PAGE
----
Boeing has been awarded a $23.4m (£19m) contract by the UK for logistics support related to the introduction to service of the P-8A Poseidon Maritime Patrol Aircraft.

According to a contract notice posted earlier:

“The Boeing Co., Seattle, Washington, is being awarded a $23,375,361 cost-plus-fixed-fee order (N00019-19-F-4058) against a previously issued basic ordering agreement (N00019-16-G-0001).

This order procures contractor logistics support for the United Kingdom’s (UK’s) P-8A program and aircraft.  Contractor logistics support includes initial acceptance and breakdown of four aircraft and provision of training with an eight-month detachment to the UK to establish initial operational capability as well as subsequent full operational capability, scheduled aircraft maintenance, support equipment maintenance, engineering reach back and technical assistance. 

Work will be performed in Lossiemouth, Scotland (59%); Seattle, Washington (21%); and Jacksonville, Florida (20%), and is expected to be completed in December 2020. Foreign military sales funds in the amount of $23,375,361 will be obligated at time of award, none of which will expire at the end of the current fiscal year.”

Recently, images showed the first British P-8 Poseidon painted and on the flight line undergoing pre-flight preparations for its first flight.

The Poseidon is based on the Boeing 737-800NG aircraft, the supply chain for which is already supported by UK industry, providing several hundred direct UK jobs. UK manufacturers also provide specialist sub-systems for the P-8A, for example Marshalls (auxiliary fuel tanks), Martin Baker (crew seats), GE (Weapon Pylons) and GKN Aerospace (windshields).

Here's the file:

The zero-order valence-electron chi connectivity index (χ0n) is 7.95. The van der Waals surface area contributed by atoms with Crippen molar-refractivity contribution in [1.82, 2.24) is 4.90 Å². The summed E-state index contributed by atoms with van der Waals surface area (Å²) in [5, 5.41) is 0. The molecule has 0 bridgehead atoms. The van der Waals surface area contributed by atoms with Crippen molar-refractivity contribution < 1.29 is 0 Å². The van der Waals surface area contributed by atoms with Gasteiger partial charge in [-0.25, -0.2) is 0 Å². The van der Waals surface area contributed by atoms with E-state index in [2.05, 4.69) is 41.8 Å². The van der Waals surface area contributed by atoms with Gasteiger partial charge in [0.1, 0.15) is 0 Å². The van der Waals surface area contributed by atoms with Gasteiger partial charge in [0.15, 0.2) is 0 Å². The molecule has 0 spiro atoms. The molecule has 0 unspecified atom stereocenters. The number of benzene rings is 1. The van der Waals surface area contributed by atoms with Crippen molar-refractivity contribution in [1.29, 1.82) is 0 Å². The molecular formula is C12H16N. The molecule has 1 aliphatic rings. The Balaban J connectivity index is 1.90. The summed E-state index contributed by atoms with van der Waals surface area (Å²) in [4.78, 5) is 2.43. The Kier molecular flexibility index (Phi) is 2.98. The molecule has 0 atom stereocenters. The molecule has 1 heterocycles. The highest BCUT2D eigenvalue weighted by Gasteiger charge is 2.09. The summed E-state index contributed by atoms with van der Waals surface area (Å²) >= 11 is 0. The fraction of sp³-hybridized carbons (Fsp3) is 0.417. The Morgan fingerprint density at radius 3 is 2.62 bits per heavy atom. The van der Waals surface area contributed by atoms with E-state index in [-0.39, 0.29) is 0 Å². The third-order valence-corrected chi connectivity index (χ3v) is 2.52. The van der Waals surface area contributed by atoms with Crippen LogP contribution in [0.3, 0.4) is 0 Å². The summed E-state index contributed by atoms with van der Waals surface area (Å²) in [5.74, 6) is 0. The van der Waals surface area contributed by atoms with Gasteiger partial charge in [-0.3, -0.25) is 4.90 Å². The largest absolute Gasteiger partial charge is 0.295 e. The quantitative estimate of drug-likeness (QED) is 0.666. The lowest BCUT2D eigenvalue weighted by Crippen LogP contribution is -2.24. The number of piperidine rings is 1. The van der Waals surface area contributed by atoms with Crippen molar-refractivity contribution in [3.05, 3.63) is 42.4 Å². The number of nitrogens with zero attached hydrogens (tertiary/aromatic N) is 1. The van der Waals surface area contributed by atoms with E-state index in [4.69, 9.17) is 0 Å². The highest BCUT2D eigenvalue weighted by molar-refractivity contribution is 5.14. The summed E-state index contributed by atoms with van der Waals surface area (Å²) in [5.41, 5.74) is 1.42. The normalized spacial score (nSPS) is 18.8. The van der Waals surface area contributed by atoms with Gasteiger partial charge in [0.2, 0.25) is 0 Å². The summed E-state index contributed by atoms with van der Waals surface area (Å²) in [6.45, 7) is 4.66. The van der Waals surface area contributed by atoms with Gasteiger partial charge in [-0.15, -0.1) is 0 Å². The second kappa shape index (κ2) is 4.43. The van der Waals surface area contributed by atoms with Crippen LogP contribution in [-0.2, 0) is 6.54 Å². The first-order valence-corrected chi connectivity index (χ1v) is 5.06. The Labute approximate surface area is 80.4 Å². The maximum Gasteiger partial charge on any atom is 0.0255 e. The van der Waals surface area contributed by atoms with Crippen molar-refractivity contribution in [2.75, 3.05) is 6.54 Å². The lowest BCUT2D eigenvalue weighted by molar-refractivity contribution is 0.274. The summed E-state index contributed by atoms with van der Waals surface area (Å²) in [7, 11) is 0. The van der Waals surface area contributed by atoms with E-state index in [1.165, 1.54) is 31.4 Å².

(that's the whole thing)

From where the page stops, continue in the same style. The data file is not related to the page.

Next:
In January, Boeing was awarded an almost $2.5 billion contract to produce 19 P-8A Poseidon maritime patrol aircraft for the US Navy, Norway and the United Kingdom. Ten of the aircraft were for the US Navy, four for the UK and five for Norway.

The UK intends to procure 9 of the aircraft in total and had already ordered five. This purchase brought the total UK order of P-8A Poseidon Maritime Patrol Aircraft up to 9.

Notify of
Inline Feedbacks
View all comments
Peter Crisp
Peter Crisp
2 years ago

Bit of an odd question here but as the UK supplies the windshields I’m curious as to how often they need replacing on most aircraft?
On cars it’s pretty common but I’d suspect there’s less stuff hitting them in the air but on the other hand that stuff is going a lot faster so that could be quite a lot of work. I’d also imagine they’re a lot harder to replace as the windscreen falling out mid flight would be a tad unsettling.

2 years ago
Reply to  Peter Crisp

Older aircraft had the windows clamped and then screwed to the airframe. Today most modern aircraft bond the window to the airframe, much like a cars window. A lot of passenger aircraft use dual plane windows much like your double glazing in a house. This is to prevent condensation forming due to the temperature inversion between the outer and inner of the airframe. The Merlin for example had two types of cockpit window, a standard and an armoured. When the RAF were using them in Iraq during the summer months, the standard windows would constantly crack due to the temperature… Read more »

Peter Crisp
Peter Crisp
2 years ago
Reply to  DaveyB

Thanks for the informative reply DaveyB :-).